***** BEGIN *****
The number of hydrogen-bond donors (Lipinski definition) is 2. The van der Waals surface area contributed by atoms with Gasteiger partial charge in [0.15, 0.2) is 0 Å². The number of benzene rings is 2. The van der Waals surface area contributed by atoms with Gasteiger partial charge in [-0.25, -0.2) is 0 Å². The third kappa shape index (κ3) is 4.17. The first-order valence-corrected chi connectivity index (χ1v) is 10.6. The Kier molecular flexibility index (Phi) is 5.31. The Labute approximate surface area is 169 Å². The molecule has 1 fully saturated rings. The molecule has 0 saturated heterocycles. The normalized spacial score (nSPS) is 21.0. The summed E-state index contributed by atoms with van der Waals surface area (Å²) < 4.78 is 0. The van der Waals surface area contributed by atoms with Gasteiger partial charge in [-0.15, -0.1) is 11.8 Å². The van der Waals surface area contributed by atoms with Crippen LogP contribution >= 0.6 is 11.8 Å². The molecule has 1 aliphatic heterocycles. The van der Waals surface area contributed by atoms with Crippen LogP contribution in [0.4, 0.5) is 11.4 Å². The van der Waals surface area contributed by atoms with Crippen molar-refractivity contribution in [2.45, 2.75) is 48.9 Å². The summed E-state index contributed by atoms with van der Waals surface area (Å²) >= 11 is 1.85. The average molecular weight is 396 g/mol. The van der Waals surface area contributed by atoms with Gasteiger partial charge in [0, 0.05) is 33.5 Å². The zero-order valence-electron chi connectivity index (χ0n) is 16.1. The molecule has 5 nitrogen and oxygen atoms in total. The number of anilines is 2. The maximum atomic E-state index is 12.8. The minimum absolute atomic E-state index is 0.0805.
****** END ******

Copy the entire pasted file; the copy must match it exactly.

The number of hydrogen-bond donors (Lipinski definition) is 2. The van der Waals surface area contributed by atoms with Gasteiger partial charge in [0.15, 0.2) is 0 Å². The number of benzene rings is 2. The van der Waals surface area contributed by atoms with Gasteiger partial charge in [-0.25, -0.2) is 0 Å². The third kappa shape index (κ3) is 4.17. The first-order valence-corrected chi connectivity index (χ1v) is 10.6. The Kier molecular flexibility index (Phi) is 5.31. The Labute approximate surface area is 169 Å². The molecule has 1 fully saturated rings. The molecule has 0 saturated heterocycles. The normalized spacial score (nSPS) is 21.0. The summed E-state index contributed by atoms with van der Waals surface area (Å²) < 4.78 is 0. The van der Waals surface area contributed by atoms with Gasteiger partial charge in [-0.15, -0.1) is 11.8 Å². The van der Waals surface area contributed by atoms with Crippen LogP contribution >= 0.6 is 11.8 Å². The molecule has 1 aliphatic heterocycles. The van der Waals surface area contributed by atoms with Crippen LogP contribution in [0.4, 0.5) is 11.4 Å². The van der Waals surface area contributed by atoms with Crippen molar-refractivity contribution in [2.45, 2.75) is 48.9 Å². The summed E-state index contributed by atoms with van der Waals surface area (Å²) >= 11 is 1.85. The average molecular weight is 396 g/mol. The van der Waals surface area contributed by atoms with Gasteiger partial charge in [0, 0.05) is 33.5 Å². The zero-order valence-electron chi connectivity index (χ0n) is 16.1. The molecule has 5 nitrogen and oxygen atoms in total. The number of anilines is 2. The maximum atomic E-state index is 12.8. The minimum absolute atomic E-state index is 0.0805.